Joe Barrell: Why charities are putting their audiences first

The communications agency founder on the eight most common reasons given by charities for developing audience-centred comms strategies

Joe Barrell
Joe Barrell

Engaging supporters, service users or campaigners has never been more difficult for the sector. No charity can ignore the seismic shifts in trust, regulation, technology and media, but many are struggling to know how to respond to these new and ever-changing challenges.

CharityComms held its conference about audience-centred strategies yesterday. A deep understanding of your audiences – fundraisers, campaigners and service users – is critical to overcoming this new and confusing landscape.

The Right Wavelength, a report I wrote that was launched at the event, helps charities think "audience- first" and, crucially, sets out the eight most common reasons given by charities for developing audience-centred strategies.

Media is (still) fragmenting

It’s been known for a generation that one can seldom reach a large audience through a single channel, but today’s media fragmentation goes even deeper. The consolidation of digital traffic around a few major providers masks further fragmentation within those channels, and audience groups have become isolated from each other. For example, with 29 million Facebook groups in the UK alone, communicators are making daily choices about which to target, and audience strategies are vital to guide these choices.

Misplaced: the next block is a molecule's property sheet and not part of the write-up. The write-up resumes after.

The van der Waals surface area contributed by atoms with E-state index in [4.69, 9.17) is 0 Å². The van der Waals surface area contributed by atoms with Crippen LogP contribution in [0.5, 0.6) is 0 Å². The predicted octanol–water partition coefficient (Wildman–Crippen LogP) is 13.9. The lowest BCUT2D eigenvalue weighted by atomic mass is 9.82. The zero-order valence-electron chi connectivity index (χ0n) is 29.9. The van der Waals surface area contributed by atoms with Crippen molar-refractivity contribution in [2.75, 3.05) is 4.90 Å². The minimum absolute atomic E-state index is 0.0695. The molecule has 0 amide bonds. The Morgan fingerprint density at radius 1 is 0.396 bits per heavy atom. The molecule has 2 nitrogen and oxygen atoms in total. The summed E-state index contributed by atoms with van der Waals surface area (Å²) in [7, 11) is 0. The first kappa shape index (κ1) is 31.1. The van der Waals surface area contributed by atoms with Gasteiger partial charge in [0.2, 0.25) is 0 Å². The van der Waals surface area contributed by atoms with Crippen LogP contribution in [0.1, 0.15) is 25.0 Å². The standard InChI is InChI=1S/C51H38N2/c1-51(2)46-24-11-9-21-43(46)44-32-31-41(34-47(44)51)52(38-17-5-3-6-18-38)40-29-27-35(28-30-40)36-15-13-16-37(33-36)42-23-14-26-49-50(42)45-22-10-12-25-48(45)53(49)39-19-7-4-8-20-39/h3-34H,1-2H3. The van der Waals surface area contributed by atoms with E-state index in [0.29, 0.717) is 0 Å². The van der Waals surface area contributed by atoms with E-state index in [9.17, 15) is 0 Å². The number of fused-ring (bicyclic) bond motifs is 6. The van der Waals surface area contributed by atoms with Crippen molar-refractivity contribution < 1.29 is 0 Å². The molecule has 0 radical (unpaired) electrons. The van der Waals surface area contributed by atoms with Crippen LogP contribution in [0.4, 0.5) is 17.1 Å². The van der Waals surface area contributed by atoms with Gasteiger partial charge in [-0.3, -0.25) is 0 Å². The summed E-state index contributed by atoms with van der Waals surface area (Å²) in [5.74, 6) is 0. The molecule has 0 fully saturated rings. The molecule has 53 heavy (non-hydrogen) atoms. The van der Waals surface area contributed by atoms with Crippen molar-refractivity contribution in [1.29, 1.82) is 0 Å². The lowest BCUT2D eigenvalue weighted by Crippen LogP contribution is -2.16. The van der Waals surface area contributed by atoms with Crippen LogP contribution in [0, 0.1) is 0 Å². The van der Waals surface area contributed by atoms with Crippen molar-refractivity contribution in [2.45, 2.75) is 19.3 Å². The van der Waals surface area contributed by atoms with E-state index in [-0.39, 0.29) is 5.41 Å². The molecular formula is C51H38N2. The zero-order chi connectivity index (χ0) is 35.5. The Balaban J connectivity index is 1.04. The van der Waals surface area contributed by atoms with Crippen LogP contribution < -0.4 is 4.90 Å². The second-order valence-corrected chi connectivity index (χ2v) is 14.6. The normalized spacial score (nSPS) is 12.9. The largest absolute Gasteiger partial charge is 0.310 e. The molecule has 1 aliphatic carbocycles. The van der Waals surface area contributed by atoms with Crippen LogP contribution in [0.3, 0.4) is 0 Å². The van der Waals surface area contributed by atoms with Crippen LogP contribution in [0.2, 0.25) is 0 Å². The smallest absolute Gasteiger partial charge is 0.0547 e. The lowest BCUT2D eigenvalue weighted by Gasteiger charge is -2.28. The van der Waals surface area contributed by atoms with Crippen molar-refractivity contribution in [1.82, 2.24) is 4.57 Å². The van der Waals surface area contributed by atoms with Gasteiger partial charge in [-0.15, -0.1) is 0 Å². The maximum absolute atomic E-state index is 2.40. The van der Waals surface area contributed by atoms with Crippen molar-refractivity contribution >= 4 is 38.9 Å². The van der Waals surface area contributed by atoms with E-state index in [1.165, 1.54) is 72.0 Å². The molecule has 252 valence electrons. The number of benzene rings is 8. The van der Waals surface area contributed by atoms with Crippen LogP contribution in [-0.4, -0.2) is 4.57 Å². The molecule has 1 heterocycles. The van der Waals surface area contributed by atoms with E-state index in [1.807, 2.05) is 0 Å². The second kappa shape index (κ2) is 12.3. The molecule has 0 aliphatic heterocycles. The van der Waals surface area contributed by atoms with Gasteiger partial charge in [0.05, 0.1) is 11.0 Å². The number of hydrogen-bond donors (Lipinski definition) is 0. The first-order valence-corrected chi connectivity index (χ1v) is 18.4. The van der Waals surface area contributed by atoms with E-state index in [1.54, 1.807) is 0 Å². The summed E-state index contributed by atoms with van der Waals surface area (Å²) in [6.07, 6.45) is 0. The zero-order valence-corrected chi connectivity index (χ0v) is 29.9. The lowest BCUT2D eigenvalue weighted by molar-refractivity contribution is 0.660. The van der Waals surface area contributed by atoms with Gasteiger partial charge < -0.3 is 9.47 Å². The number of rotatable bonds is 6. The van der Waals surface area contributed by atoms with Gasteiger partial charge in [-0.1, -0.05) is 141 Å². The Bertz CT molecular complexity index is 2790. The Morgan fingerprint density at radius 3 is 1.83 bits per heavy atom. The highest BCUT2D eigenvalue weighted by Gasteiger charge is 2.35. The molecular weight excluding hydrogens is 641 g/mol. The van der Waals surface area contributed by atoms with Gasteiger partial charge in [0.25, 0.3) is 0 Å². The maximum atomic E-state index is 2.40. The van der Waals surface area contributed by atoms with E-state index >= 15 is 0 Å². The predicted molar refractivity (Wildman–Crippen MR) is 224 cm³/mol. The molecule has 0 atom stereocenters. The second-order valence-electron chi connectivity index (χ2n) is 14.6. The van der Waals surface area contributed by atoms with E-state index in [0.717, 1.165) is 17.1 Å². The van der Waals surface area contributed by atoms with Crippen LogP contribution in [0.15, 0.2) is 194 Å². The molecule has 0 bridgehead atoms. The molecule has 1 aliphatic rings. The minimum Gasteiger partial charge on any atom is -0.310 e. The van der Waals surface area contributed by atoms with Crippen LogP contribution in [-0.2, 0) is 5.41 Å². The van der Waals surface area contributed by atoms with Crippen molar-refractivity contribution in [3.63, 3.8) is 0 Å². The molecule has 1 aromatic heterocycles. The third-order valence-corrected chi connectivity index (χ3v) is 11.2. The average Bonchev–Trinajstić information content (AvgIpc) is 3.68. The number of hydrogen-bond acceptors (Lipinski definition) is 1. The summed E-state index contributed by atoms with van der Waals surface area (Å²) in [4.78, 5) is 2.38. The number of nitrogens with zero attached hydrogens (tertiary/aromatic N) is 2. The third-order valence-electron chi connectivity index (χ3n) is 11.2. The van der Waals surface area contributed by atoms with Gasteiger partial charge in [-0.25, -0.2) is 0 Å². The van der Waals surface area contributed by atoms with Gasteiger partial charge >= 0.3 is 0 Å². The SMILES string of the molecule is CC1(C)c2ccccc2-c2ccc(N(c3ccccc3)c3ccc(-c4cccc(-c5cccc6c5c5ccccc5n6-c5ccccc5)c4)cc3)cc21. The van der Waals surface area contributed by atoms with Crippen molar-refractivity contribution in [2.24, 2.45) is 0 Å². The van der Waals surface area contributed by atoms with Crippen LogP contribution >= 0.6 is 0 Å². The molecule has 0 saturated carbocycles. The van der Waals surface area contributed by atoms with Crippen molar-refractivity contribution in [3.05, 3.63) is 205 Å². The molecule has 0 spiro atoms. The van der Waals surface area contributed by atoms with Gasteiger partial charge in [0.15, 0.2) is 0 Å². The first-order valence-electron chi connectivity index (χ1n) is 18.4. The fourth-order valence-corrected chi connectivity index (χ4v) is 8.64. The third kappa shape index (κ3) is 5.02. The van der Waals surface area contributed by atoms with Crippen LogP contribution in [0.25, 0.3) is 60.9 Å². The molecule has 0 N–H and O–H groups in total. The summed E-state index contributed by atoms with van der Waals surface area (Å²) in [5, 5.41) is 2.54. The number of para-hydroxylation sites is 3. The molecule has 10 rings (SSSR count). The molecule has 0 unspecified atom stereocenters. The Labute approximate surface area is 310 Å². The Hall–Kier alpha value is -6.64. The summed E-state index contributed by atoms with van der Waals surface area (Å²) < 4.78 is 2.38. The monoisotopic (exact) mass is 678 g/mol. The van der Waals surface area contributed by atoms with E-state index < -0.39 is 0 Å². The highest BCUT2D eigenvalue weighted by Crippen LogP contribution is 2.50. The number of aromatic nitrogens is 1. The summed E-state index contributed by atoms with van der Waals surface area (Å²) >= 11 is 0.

You can’t reach ‘everyone’

The sector has for too long been obsessed with reaching as many people as possible and measuring success through general public awareness. This often comes from the trustees, who will tend to equate fame with impact and want their cause to be top of mind for "everyone". In reality, few charities invest enough in external engagement to make more than a faint impression beyond a few million people. And that’s fine – a few million is a lot of people, if they’re the right few million.

Some audiences matter more than others

Many charities, laudably, want to throw open the door to anyone that needs their services. But with limited resources they still have a responsibility to find those with the greatest need, or where there are gaps in provision. The same applies for donors and advocates: different causes can attract very different supporters, and not all support in the same way. Understanding these differences and focusing efforts on priority target groups can mean much greater return on investment, efficiency and, ultimately, impact.

Frequency matters

The trick to building engagement with a cause is balancing reach with frequency. That means reaching the right people the right number of times and not spreading yourself too thin. Those of you with experience of buying advertising will be familiar with the magic number eight (or nine, depending on which media agency you’re talking to) – the perfect number of exposures to a message that will get you noticed without annoying your audience. So charities have to stick with the same audiences over time if they want their messages to stick.